If you’ve ever driven through the scenic two-toned gray lands of America’s navel, you might have seen a bumper sticker for Donut Center. It’s not important enough to be listed on any maps, and most people who have heard of it, tend to erase it from their memory as soon as something slightly more exciting occurs. It gets to a point where a good number of people start to wonder if it wasn’t just some mass hallucinogenic…hallucination. It’s out there, though. You just need to keep your eyes open at all times. No blinking.

Apologies to Alex Hirsch. It’s hard not to be inspired by his world.

Donut Center is a quaint little town. It’s only got one hotel, but the guy running the place is Porky. No rebuttal. Porky is already a great guy, he naturally has a great hotel. (And it’s small enough for him to run it all himself. No employees.) During his mid-morning sweep, he sees a fancy type car approaching, and it looks like it’s making a beeline for his establishment. Of course it is! No questions. The car’s occupant is a goat. He has gout. Good thing his name is already Gouty, or I’d be calling him that myself. (No guilt.)

Old Gouty wants a rest. Porky’s hotel is the best. It’s logical that he would come to this hotel above all others for his need of a calm getaway. While Porky attends to the goat’s luggage, Gouty makes himself comfortable. All too soon, conflict rears its infuriating head. (No peace.) Enter Gabby the goose. (I think. He’s at least some member of the anatidae family.) If you are one of the highest types of cool, and watch every Warner Bros. cartoon in chronological order, you’ll be aware of this kid. He’s made a couple of appearances before this, his…swan song. (No laughs.)

Gabby is suitably named. (Though if his dialogue is any indication, it’s not his birth name.) The kid does not shut up. (No shortage of breath.) He talks and gabs and yaks and blabs until you are all for Gouty trying to scare the little turd off. (I have my own Gabby at work. Even if the pest calls me “Daffy” I still want his vocal cords gone. No speaking.) It fails. The only way one is going to get rid of Gabby is if something else catches his attention. Thank goodness for bees. The kid grabs a hammer and tries to end the threat to his status as “Alpha Vex.” (No mercy.) I wonder what comedic escapades this might lead to?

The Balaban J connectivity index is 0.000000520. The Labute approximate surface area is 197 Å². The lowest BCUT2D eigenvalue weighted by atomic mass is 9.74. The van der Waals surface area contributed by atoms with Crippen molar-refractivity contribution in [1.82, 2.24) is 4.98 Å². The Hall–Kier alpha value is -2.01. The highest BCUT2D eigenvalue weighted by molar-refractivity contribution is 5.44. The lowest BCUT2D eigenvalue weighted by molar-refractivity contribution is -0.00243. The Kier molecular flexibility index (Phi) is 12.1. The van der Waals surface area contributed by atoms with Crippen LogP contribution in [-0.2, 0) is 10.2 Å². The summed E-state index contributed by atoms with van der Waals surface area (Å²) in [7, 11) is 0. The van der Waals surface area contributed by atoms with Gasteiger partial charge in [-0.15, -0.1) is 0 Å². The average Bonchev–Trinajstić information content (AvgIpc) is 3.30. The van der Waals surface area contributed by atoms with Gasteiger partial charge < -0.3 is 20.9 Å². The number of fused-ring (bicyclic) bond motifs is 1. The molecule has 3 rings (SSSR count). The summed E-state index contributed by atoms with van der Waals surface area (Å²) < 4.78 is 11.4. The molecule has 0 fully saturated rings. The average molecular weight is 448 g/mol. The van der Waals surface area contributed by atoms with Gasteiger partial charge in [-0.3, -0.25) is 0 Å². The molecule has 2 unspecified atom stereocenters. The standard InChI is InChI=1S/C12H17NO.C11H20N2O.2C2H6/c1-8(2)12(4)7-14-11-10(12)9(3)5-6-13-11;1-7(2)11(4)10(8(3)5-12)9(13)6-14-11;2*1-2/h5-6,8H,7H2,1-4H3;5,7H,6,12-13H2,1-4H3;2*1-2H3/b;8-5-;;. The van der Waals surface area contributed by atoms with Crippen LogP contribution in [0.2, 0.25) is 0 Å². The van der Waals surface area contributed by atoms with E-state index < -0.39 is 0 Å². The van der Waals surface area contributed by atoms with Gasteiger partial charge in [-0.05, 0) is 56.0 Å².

Lunch time! Porky’s hotel may not have the five stars it deserves, but the food doesn’t lie! Mouth watering options like lamb, turkey, and coconut custard are but a sampling of the journey’s your taste buds can expect to endure. Can’t decide? Porky recommends the blue plate. Even Gouty is interested, and requests some for his midday meal. Oh wait. He’s a Toon goat. He’s just going to eat the plate, isn’t he? (No calories.) Oh well, if there’s one guy I trust to make ceramics delectable, it’s Porky. (Gouty loses half of his mouth when he chews Old age can be such a b*tch.)

BANG! Of course! You knew it would happen! Gabby, in his bee is for blood lust, has just brought the hammer down on Gouty’s poor foot. He’s been pleasant for far too long. The kid must die. No objections here. The chase begins, but things start to get out of control, as Gouty, Gabby, and a door I’ll name Gertie, all end up on a collision course with the wall up ahead. Even knocking Porky into the bill of the pelican he is escorting. (The poor bird has been to Katz Hotel? I wonder if they ever got that spider problem fixed.) The crash ends with the two rivals’ heads caught in a painting. Fittingly, Gouty’s head plays the part of executioner, while Gabby plays executionee. (No greater joy.)